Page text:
Thursday, November 27, 2014

bbc stock photo - reflections


The discussion about the so-called "right to be forgotten" fascinates me, but I really want to know why this person is staring at a mirror-image version of a Google screen.  Has it really reached a point where the news sources can't use a picture of a natural reflection because nobody would understand what was going on?  This is what math teachers are up against, folks.

I have a similar frustration with the way driver's side mirrors on cars say "OBJECTS IN MIRROR ARE CLOSER THAN THEY APPEAR".  This is a false statement whether or not you know how reflective surfaces work.  If you understand how to perceive the image, then the objects are right where the optics suggest*.  If you don't know how that works, then the objects are farther away than they appear, since they appear to be two feet in front of you, stuck inside the magical object welded to your car door.  They could just say "MIRROR IS SLIGHTLY CONVEX", which would be useless (but at least true), and trust that anyone deemed intelligent enough for a driver's license could be relied upon to sort out the mirror part.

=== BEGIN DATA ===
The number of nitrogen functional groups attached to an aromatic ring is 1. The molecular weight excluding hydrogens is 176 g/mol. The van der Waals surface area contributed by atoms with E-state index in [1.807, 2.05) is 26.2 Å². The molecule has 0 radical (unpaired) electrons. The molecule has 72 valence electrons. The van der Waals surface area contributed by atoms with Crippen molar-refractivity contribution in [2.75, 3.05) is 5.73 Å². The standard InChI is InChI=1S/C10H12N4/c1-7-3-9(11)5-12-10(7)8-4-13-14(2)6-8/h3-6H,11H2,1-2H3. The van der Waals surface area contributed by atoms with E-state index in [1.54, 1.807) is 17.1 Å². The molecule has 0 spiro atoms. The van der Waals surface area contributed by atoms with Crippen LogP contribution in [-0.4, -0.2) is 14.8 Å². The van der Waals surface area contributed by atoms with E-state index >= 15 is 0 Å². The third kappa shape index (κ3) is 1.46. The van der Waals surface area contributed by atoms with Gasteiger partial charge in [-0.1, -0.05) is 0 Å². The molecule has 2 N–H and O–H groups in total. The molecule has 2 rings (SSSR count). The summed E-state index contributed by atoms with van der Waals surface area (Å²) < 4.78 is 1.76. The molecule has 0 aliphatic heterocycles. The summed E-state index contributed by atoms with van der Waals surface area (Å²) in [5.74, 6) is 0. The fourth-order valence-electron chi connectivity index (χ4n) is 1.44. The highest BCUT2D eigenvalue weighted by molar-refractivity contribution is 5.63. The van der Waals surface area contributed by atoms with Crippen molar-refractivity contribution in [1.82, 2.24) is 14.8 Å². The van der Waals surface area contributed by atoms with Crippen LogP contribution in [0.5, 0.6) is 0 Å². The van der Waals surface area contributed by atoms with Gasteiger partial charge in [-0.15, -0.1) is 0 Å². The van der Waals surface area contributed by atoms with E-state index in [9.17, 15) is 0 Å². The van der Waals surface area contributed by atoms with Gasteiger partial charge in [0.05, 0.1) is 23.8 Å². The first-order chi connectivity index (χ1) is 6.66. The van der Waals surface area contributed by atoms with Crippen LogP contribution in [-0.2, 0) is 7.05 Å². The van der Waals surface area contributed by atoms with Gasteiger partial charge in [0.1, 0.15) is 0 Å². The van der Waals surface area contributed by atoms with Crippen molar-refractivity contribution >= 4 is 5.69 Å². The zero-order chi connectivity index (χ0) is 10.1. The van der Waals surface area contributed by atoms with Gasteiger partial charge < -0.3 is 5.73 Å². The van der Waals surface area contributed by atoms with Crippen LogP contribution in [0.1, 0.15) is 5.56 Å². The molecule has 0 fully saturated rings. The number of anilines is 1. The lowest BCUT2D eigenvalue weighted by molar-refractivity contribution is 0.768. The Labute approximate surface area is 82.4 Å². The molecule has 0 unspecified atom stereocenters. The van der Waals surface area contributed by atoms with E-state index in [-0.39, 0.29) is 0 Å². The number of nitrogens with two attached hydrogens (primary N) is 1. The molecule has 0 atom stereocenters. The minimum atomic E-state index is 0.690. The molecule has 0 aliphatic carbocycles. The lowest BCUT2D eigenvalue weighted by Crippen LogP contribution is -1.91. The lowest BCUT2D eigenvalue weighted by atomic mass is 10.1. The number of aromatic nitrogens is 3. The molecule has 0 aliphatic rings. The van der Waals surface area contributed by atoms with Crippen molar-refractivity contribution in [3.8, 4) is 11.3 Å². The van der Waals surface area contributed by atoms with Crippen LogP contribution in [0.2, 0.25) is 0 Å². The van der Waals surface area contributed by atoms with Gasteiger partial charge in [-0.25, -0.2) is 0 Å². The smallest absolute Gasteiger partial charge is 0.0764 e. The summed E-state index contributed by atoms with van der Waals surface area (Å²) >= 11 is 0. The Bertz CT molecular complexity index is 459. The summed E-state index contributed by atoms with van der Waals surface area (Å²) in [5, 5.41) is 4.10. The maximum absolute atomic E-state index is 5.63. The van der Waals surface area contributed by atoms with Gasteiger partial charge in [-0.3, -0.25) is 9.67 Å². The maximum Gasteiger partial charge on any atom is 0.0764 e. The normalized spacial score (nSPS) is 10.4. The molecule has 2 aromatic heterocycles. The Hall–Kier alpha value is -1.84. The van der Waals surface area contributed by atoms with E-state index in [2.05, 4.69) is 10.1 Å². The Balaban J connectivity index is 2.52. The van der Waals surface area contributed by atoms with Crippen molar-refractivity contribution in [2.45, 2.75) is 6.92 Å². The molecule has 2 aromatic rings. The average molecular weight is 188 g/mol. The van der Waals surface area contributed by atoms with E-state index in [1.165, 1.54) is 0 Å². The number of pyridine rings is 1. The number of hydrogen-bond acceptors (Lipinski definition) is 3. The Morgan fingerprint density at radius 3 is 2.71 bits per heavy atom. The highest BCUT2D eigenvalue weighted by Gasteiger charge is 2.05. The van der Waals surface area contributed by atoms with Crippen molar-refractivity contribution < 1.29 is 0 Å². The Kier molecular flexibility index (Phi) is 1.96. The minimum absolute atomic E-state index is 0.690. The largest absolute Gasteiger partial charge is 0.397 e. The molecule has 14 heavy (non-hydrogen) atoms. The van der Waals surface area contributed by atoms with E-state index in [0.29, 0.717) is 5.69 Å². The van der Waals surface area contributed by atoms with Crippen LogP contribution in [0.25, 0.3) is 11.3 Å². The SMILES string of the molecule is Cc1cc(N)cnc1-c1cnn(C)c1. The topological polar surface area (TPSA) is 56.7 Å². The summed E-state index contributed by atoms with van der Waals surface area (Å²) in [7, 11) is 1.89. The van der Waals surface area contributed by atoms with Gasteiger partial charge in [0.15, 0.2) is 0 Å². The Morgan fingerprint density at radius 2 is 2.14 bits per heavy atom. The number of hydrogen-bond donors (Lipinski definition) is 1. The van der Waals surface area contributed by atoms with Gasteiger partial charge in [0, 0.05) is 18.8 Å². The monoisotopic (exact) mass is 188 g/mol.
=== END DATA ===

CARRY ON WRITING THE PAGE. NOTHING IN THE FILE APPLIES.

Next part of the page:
*I suppose that Physicists would object to this, but it probably is a fine assumption when the concerned objects are significantly slower than the speed of light.  Okay, that disclaimer felt nerdy, so I'm quitting this reflection.  It got longer than I thought it would be. 

UPDATE:  They did it again:

Here is another from an ad:

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